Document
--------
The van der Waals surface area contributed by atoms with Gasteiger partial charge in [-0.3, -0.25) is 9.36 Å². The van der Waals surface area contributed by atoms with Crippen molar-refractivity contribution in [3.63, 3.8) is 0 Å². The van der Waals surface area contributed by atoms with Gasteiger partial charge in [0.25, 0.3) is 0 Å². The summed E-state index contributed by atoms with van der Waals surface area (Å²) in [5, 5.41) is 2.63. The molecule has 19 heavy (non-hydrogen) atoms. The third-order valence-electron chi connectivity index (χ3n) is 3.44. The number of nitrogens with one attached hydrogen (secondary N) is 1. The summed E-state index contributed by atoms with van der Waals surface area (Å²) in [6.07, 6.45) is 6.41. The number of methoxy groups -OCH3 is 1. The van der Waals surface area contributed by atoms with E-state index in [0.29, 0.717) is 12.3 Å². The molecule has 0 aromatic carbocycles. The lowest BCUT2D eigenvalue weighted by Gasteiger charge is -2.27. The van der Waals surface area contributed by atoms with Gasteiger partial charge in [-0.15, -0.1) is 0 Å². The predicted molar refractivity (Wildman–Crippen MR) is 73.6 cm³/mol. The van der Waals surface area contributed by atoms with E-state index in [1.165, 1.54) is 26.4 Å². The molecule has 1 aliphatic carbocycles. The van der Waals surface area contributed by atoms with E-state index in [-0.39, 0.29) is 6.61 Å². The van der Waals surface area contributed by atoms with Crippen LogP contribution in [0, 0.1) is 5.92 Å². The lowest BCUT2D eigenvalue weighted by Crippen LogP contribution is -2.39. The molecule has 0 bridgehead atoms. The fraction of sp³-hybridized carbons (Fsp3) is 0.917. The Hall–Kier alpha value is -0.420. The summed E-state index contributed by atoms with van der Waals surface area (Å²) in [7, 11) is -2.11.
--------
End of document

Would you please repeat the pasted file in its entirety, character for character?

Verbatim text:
The van der Waals surface area contributed by atoms with Gasteiger partial charge in [-0.3, -0.25) is 9.36 Å². The van der Waals surface area contributed by atoms with Crippen molar-refractivity contribution in [3.63, 3.8) is 0 Å². The van der Waals surface area contributed by atoms with Gasteiger partial charge in [0.25, 0.3) is 0 Å². The summed E-state index contributed by atoms with van der Waals surface area (Å²) in [5, 5.41) is 2.63. The molecule has 19 heavy (non-hydrogen) atoms. The third-order valence-electron chi connectivity index (χ3n) is 3.44. The number of nitrogens with one attached hydrogen (secondary N) is 1. The summed E-state index contributed by atoms with van der Waals surface area (Å²) in [6.07, 6.45) is 6.41. The number of methoxy groups -OCH3 is 1. The van der Waals surface area contributed by atoms with E-state index in [0.29, 0.717) is 12.3 Å². The molecule has 0 aromatic carbocycles. The lowest BCUT2D eigenvalue weighted by Gasteiger charge is -2.27. The van der Waals surface area contributed by atoms with Gasteiger partial charge in [-0.15, -0.1) is 0 Å². The predicted molar refractivity (Wildman–Crippen MR) is 73.6 cm³/mol. The van der Waals surface area contributed by atoms with E-state index in [1.165, 1.54) is 26.4 Å². The molecule has 1 aliphatic carbocycles. The van der Waals surface area contributed by atoms with E-state index in [-0.39, 0.29) is 6.61 Å². The van der Waals surface area contributed by atoms with Crippen LogP contribution in [0, 0.1) is 5.92 Å². The lowest BCUT2D eigenvalue weighted by Crippen LogP contribution is -2.39. The molecule has 0 bridgehead atoms. The fraction of sp³-hybridized carbons (Fsp3) is 0.917. The Hall–Kier alpha value is -0.420. The summed E-state index contributed by atoms with van der Waals surface area (Å²) in [7, 11) is -2.11.